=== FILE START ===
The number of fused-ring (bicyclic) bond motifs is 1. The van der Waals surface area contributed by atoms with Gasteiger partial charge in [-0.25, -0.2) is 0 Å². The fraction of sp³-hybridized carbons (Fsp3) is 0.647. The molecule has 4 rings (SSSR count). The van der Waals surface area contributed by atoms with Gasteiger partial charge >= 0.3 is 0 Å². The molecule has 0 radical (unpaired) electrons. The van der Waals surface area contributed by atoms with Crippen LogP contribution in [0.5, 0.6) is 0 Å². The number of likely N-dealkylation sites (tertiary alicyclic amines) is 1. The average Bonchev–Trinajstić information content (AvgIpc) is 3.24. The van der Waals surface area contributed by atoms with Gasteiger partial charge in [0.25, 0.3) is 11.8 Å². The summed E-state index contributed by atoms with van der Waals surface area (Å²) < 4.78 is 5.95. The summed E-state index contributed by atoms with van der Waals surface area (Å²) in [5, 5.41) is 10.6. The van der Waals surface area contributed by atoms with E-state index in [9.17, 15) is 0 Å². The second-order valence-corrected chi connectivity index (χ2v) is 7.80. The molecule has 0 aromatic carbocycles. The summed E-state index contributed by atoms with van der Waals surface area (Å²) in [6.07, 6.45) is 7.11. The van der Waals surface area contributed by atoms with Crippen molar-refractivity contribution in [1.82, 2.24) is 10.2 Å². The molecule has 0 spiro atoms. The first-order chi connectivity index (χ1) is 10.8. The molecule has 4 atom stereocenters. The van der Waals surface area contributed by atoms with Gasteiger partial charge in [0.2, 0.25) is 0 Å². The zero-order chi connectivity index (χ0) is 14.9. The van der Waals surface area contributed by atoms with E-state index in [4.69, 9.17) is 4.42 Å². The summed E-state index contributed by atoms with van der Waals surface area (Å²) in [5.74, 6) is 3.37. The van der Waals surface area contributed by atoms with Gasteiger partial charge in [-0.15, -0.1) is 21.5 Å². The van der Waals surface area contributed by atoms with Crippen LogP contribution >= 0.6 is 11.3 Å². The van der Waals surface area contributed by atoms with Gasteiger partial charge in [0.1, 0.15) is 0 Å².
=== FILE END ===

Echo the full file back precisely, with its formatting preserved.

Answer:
The number of fused-ring (bicyclic) bond motifs is 1. The van der Waals surface area contributed by atoms with Gasteiger partial charge in [-0.25, -0.2) is 0 Å². The fraction of sp³-hybridized carbons (Fsp3) is 0.647. The molecule has 4 rings (SSSR count). The van der Waals surface area contributed by atoms with Gasteiger partial charge >= 0.3 is 0 Å². The molecule has 0 radical (unpaired) electrons. The van der Waals surface area contributed by atoms with Crippen LogP contribution in [0.5, 0.6) is 0 Å². The number of likely N-dealkylation sites (tertiary alicyclic amines) is 1. The average Bonchev–Trinajstić information content (AvgIpc) is 3.24. The van der Waals surface area contributed by atoms with Gasteiger partial charge in [0.25, 0.3) is 11.8 Å². The summed E-state index contributed by atoms with van der Waals surface area (Å²) < 4.78 is 5.95. The summed E-state index contributed by atoms with van der Waals surface area (Å²) in [5, 5.41) is 10.6. The van der Waals surface area contributed by atoms with E-state index in [9.17, 15) is 0 Å². The second-order valence-corrected chi connectivity index (χ2v) is 7.80. The molecule has 0 aromatic carbocycles. The summed E-state index contributed by atoms with van der Waals surface area (Å²) in [6.07, 6.45) is 7.11. The van der Waals surface area contributed by atoms with Crippen molar-refractivity contribution in [1.82, 2.24) is 10.2 Å². The molecule has 0 spiro atoms. The first-order chi connectivity index (χ1) is 10.8. The molecule has 4 atom stereocenters. The van der Waals surface area contributed by atoms with Gasteiger partial charge in [0.2, 0.25) is 0 Å². The zero-order chi connectivity index (χ0) is 14.9. The van der Waals surface area contributed by atoms with E-state index in [4.69, 9.17) is 4.42 Å². The summed E-state index contributed by atoms with van der Waals surface area (Å²) in [5.74, 6) is 3.37. The van der Waals surface area contributed by atoms with Gasteiger partial charge in [-0.15, -0.1) is 21.5 Å². The van der Waals surface area contributed by atoms with Crippen LogP contribution >= 0.6 is 11.3 Å². The van der Waals surface area contributed by atoms with Gasteiger partial charge in [0.1, 0.15) is 0 Å².